You won't have to flex your muscles just to roll the window glass up or use the crank handle to pull it all the way down. With power windows, all it takes is a flick of a switch. The window regulator, which moves the pane of glass up and down, is powered by the window motor. When a power window gets stuck or stops working, a busted motor is often the one to blame. However, this may also be due to faulty switches, a broken window regulator, a damaged wire, or lack of power or electricity. To know if a bad motor is the real cause of the problem, you'll have to check a few things.
Figuring out if you have a bad window motor
- Check the fuse. Use the owner's manual when looking for the fuse box and other electrical components connected to the window motor. Inspect the fuse to see if it's blown. In case it's damaged, it should be replaced with a new fuse of the same amperage.
- Have the relay tested. As you remove the power window relay, install a jumper (terminal 30 and 87) to see whether the motor is working or not. If the power windows work while using a jumper, then there's nothing wrong with the motor.
- Test the switch using a voltmeter or ohmmeter. The reading should be around 12VDC for terminal 4 and terminal 5. Terminals 1-4 and 2-3 should have a reading of less than 1 ohm if the switch is open. If the switch is close, you should be able to observe low resistance from terminals 1-3 and 2-5. Low voltage is an indication of a motor or switch problem.
Replacing a broken window motor
Step 1: Disengage the door access panel, located somewhere around the handle, to remove the entire door panel. This is necessary if the access panel covers the bolt that supports and holds the door panel. A door panel removal tool should be used to loosen the access panel until this can be slid off.
Step 2: Detach the control switch panel, the one covering the window control. (Note: If the vehicle is designed with a control switch that's integrated into the door panel, you can just skip this step and proceed to step 4). Use a door panel removal tool to easily raise and slip off the switch panel.
Step 3: Disconnect the electrical wiring by pulling out the connector.
Step 4: Pull out the entire door panel after removing its bolts and screws.
Step 5: Take out the plastic insulator, the one protecting the window motor, wiring, and regulator. You'll easily find this insulator once the door panel has been removed.
Step 6: Use a center punch and hammer for removing the regulator. The punch should be hammered into the rivets' center pins. (Note: Not all regulators are held by rivets. In such a case, you will have to remove the bolts instead.) Slide out the regulator that's connected to the motor from the chassis of the metal door. This should come out through the chassis' gap. (Note: Tape the closed window to keep it safe as you remove the regulator and motor.)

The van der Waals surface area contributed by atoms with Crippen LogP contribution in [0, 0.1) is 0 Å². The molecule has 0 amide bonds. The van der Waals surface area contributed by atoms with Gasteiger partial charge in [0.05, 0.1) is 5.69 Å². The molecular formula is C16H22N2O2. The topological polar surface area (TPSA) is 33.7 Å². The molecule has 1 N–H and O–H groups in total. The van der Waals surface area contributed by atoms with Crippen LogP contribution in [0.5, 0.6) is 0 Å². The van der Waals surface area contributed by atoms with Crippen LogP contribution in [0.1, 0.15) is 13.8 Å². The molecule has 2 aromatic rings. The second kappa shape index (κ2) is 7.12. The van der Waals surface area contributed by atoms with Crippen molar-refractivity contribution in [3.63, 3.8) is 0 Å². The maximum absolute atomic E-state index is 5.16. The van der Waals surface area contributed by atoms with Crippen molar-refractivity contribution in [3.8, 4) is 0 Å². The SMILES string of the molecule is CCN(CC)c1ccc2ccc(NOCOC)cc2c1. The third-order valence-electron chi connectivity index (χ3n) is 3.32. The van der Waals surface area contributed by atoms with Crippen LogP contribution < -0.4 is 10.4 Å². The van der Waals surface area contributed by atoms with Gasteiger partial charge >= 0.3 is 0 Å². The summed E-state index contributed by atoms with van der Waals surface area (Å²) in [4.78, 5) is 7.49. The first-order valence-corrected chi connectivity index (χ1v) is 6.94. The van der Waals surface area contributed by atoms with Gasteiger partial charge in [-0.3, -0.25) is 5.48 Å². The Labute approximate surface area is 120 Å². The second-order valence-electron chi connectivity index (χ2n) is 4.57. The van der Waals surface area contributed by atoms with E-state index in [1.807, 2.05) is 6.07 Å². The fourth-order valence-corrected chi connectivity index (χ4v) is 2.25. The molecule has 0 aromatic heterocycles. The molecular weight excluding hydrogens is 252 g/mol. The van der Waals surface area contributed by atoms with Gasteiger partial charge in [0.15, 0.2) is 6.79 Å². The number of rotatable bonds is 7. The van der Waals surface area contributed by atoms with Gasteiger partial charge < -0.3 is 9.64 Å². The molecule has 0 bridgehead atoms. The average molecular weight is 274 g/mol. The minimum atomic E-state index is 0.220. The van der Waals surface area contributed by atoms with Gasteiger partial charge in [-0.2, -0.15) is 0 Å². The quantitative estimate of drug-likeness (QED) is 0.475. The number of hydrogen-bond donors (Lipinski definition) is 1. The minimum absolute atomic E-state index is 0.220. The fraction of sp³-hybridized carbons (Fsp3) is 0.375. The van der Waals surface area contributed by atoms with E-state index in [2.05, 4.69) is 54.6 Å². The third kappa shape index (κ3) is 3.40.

Step 7: Detach the regulator from the window motor. To do this, the regulator arm should be clamped to a bench vise. Drill a hole that measures 0.25 inch through the center of the plate, the one that holds the chassis. To be safe, plug the hole with a nut and bolt. This will keep the coil spring from breaking the regulator arm and gear that it counterbalances. The rivets or any fastener that holds the motor should be removed. When drilling off the rivets, be sure to use a drill bit that matches the rivets' diameter. Finally, slip off the motor and disconnect it from the regulator.
Step 8: Apply some grease on the gear before putting in the new window motor. The motor should easily line up with the mounting holes and should be flush to the regulator. The motor can be attached and sealed with rivets or, in other cases, nuts and bolts or screws. The nut and bolt used in the hole on the plate (in step 7) should be removed. After this, the regulator arm should be unclamped.
Step 9: Put back the regulator with its new window motor. The unit can easily slip in through the door chassis' opening or gap. The regulator's holes should line up with those of the door chassis. Secure the regulator with the rivets you've removed earlier or with any fastener (such as bolts and nuts) that holds it in place. After the door panel was reinstalled to the door chassis, the wiring connector should be fixed back into the control switch. Reattach and secure all the panels that were removed.